Now after having climbed the mountain I can see that Everest is wholly different to most others. I would say that the experience I gained from multi-day desert races prepared me more than anything else. I think it’s because Everest relies on a huge degree of mental strength. You have to be prepared to get into camp at the end of a hard day and despite wanting to crawl into bed and sleep you need to force yourself to prepare food, drink water and look after your feet, then get up in the morning and do it all over again.
The decent was probably my biggest surprise, before I went other mountaineers told me that this is where people struggle. I heard this but I guess didn’t think too much about it, focusing instead on getting myself safely to the top.
The Sherpa’s are known for working hard on any expedition. Do you think they are looked after well or should more be done to re-pay them?
I quite possibly would not have summited if it wasn’t for the Sherpa’s, or at the very least it would have been a totally different experience. It’s not so much the climbing, as everyone still has to place one foot in front of the other, its things like rope fixing and moving equipment between camps where there hard work is invaluable.
I heard the accounts of the fights that happened on the south of the mountain, I also saw the pain in their faces when a friend had died on the ropes and that we would need to climb past them in the coming days. These guys perform a tough job in a tough environment, risking their lives for the experiences of others. They became our friends who we trusted with our lives.
I think Sherpa’s are looked after, certainly on the mountain. We as climbers have the responsibility to minimise risks, pay Sherpa’s well and contribute towards insurance that would protect their families should the worst happen.
The North side is not as busy as the South, did you still come across litter etc left from previous expeditions?
The experience that I had made me think that it is a small minority that view discarding their litter wherever they see fit as ok, assuming it will be blown away or others will pick it up. This was most noticeable after returning to ABC from base camp the last time when some expeditions had packed up and left.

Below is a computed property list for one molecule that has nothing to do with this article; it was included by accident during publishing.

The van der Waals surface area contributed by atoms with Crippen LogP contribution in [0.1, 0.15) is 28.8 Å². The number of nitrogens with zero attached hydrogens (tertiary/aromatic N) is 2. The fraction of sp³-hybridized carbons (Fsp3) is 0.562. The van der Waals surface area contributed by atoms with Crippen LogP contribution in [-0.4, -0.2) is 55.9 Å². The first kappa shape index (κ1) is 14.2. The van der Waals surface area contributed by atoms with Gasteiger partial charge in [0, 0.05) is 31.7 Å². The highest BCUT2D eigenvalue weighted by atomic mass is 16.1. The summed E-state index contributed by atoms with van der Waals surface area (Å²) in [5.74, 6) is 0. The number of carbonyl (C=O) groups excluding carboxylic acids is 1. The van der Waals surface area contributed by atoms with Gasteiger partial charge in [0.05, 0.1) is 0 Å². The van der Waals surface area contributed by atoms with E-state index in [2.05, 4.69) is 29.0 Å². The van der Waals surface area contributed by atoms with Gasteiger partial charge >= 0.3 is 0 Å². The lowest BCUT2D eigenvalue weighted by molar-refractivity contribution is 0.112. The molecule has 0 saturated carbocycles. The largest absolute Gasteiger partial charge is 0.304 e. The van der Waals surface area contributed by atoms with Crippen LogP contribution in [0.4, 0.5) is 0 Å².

The Chinese have done a great job of putting in the infrastructure to enable the mountain to be cleaned (bins at points on route so that the Yak men can remove this waste) but this is a long way from resolving the problem. It’s an attitude that needs to be tackled, one where everyone is involved.
At higher camps it was more noticeable simply because you have brightly coloured items against snow and rock. At least now there is financial incentives to bring down oxygen bottles. I suspect that the only way of fully resolving the issue is for the authorities to impose financial penalties for each team that fails to bring their waste back to base camp.
Do you have a favorite mountaineering book?
I particularly enjoyed Mountains of the Mind by Robert Macfarlane. Not so much for its ‘mountaineering content’ but the way that he was able to describe the attraction and freedom that mountaineering provides.
On the whole I tend to shy away from mountaineering books, for me it’s a subject that needs to be experience and not something that can neatly be captured in words. I’ve read some books about Everest since returning home, needless to say you get a total different perspective of someone’s descriptions of an event if you can relate to places they are describing.
Do you think that George Mallory and Andrew Irvine climbed the Second Step?
I think there’s a good chance. I remember my attitude when I had reached this point, one of quiet defiance. The cold was biting and the wind was compounding this, it was dark and unpleasant but I was strong and alert. I can imagine how they could have been strong enough to give it a good go.
About a year before I climbed I went to hear Wade Davis talk about the book he had written about Mallory and Irvine, he discussed the way that the First World War impacted their mind-set. I can see them using this mental resolve to push over this obstacle even in the challenging conditions they faced.
The problem with the obstacles on the summit ridge is not so much getting up them but getting down. When you’ve starved your brain of oxygen and are totally drained from the climb, coming down the second step without a ladder or modern safety equipment would be incredibly challenging, both mentally and physically. If they did summit, I’m sure this would have had a massive impact on their attempt.
If you would like to find out more about Sam then please pay a visit to his website at www.samlipscombe.com